When I was a teen, I learned to contra dance. Then I didn't, for many years, while my kids grew up. Not out of any negative feelings, or even that I wasn't interested, but mostly, we were simply too busy doing other things.
For New Year's Eve of 2010/2011, we learned about a contra dance, and my daughter and I decided to go. Interestingly, it was run by the very same people who ran the dances way back when I used to go.
We had a great time. This group sponsors a dance nearly every Friday, and we have been back for most of those. It's a great social event, good exercise for a few hours a week, and I really enjoy the atmosphere. Everyone is so happy! The age range is from around 7 to over 70. The people are very friendly, and welcoming to newcomers. There have been a few relationships that started there. The music (always live!) is provided from bands that include the "house band," which is whoever wants to sit in that night, to regionally or nationally known contra bands. And the dancing is pure fun! What's not to like?
And yes. Sometimes the guys wear skirts, too. We're not so picky about gender roles.
On top of all that, or maybe underneath it, is something about contras that I find particularly appealing.
Beautiful, interwoven patterns. Set to music, which is also beautiful, interwoven patterns.
The dances themselves are usually set up as eight sets of movements, each taking eight beats. That entire set is repeated several times, for however long the music lasts (or is made to last). The dance is designed so that at the end of each set of movements, the people have "progressed" so that each couple is now dancing with a different couple. Most dances are arranged so that the dance movements themselves are done in groups of two couples.
So we have pairs of couples, dancing eight sets of eight-beat movements, and at the end of each set, having moved to a different spot so that all the pairs have changed. Rinse and repeat. Are we having fun yet? Yes. Yes, we are.
Add to this the variety of movement patterns. Some are similar to (and have the same or similar names as) square dance patterns. Swing your partner, do-si-do. Others are different, and probably less familiar. Box the gnat, roll away with a half sashay, hey for four. All are fairly simple, and easily learned. And you get to practice them several times over for the entire dance. By the end, almost everyone is an expert.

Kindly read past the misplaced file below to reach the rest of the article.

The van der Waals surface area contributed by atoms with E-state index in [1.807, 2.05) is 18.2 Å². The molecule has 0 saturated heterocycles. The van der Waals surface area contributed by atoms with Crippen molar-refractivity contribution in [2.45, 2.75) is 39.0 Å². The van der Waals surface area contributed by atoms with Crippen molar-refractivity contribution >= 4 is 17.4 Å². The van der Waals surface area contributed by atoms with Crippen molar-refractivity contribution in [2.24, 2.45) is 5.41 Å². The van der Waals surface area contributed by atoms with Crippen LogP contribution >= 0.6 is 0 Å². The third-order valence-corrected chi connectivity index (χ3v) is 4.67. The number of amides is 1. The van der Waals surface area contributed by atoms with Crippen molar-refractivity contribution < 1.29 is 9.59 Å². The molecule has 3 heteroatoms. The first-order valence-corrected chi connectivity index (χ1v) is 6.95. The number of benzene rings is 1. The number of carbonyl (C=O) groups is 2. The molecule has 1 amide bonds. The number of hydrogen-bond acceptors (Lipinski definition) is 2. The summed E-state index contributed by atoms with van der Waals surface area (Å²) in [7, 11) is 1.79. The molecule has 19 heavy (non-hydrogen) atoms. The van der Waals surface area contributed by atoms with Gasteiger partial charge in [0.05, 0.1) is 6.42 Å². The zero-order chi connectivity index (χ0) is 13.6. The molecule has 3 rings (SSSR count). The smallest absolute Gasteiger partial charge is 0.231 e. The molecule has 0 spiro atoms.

Sometimes, groups of four combine temporarily for groups of eight, and very occasionally, a dance is done in groups of six. Add to this that the music often changes during the dance, becoming more intense as the dance continues, so that there are really three different tunes played for one dance.
Is anyone keeping track of the variations here? I didn't think so.
All of that is fascinating to contemplate mathematically, but don't forget, it's fun to do and beautiful to watch. Everyone in the room has a slightly different position in the dance and they all weave together just so, so that it all works out perfectly. If you had to take each person and describe exactly what steps they are to take, in what order, at what time, and which direction they move in etc, it would be nearly impossible to coordinate a room of dancers. But with an understanding of all these separate steps and patterns, it's fairly simple for a caller to walk everyone through the dance cycle once or twice, and then have dozens of people dance it easily.
To get some idea, watch this video made at a local dance. It features one of my favorite bands, the Great Bear Trio, with Sarah Van Norstrand calling.
For what it's worth, I know most of those people now, and the band is a homeschooling family.
If you click on the link to see other videos by the same person, he has a lot of contra videos posted. Thanks, Ben!
There are contra dances all over the place. If you'd like some help finding a local group, let me know.